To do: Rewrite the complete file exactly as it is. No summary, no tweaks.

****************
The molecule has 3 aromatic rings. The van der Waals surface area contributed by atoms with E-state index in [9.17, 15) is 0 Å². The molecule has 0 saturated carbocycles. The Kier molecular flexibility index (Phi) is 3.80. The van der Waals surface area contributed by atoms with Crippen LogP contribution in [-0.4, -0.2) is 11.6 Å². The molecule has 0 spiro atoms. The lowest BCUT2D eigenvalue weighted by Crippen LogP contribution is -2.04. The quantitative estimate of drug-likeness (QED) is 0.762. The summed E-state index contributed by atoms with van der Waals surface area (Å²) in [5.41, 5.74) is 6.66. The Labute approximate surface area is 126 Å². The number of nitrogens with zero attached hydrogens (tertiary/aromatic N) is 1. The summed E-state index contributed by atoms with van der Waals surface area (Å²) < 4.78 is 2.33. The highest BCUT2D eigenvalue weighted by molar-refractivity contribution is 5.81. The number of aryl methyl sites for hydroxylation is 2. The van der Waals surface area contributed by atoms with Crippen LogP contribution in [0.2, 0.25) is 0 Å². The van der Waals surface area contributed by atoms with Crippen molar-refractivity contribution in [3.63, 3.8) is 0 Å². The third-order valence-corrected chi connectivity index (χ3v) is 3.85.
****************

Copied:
The molecule has 3 aromatic rings. The van der Waals surface area contributed by atoms with E-state index in [9.17, 15) is 0 Å². The molecule has 0 saturated carbocycles. The Kier molecular flexibility index (Phi) is 3.80. The van der Waals surface area contributed by atoms with Crippen LogP contribution in [-0.4, -0.2) is 11.6 Å². The molecule has 0 spiro atoms. The lowest BCUT2D eigenvalue weighted by Crippen LogP contribution is -2.04. The quantitative estimate of drug-likeness (QED) is 0.762. The summed E-state index contributed by atoms with van der Waals surface area (Å²) in [5.41, 5.74) is 6.66. The Labute approximate surface area is 126 Å². The number of nitrogens with zero attached hydrogens (tertiary/aromatic N) is 1. The summed E-state index contributed by atoms with van der Waals surface area (Å²) < 4.78 is 2.33. The highest BCUT2D eigenvalue weighted by molar-refractivity contribution is 5.81. The number of aryl methyl sites for hydroxylation is 2. The van der Waals surface area contributed by atoms with Crippen LogP contribution in [0.2, 0.25) is 0 Å². The van der Waals surface area contributed by atoms with Crippen molar-refractivity contribution in [3.63, 3.8) is 0 Å². The third-order valence-corrected chi connectivity index (χ3v) is 3.85.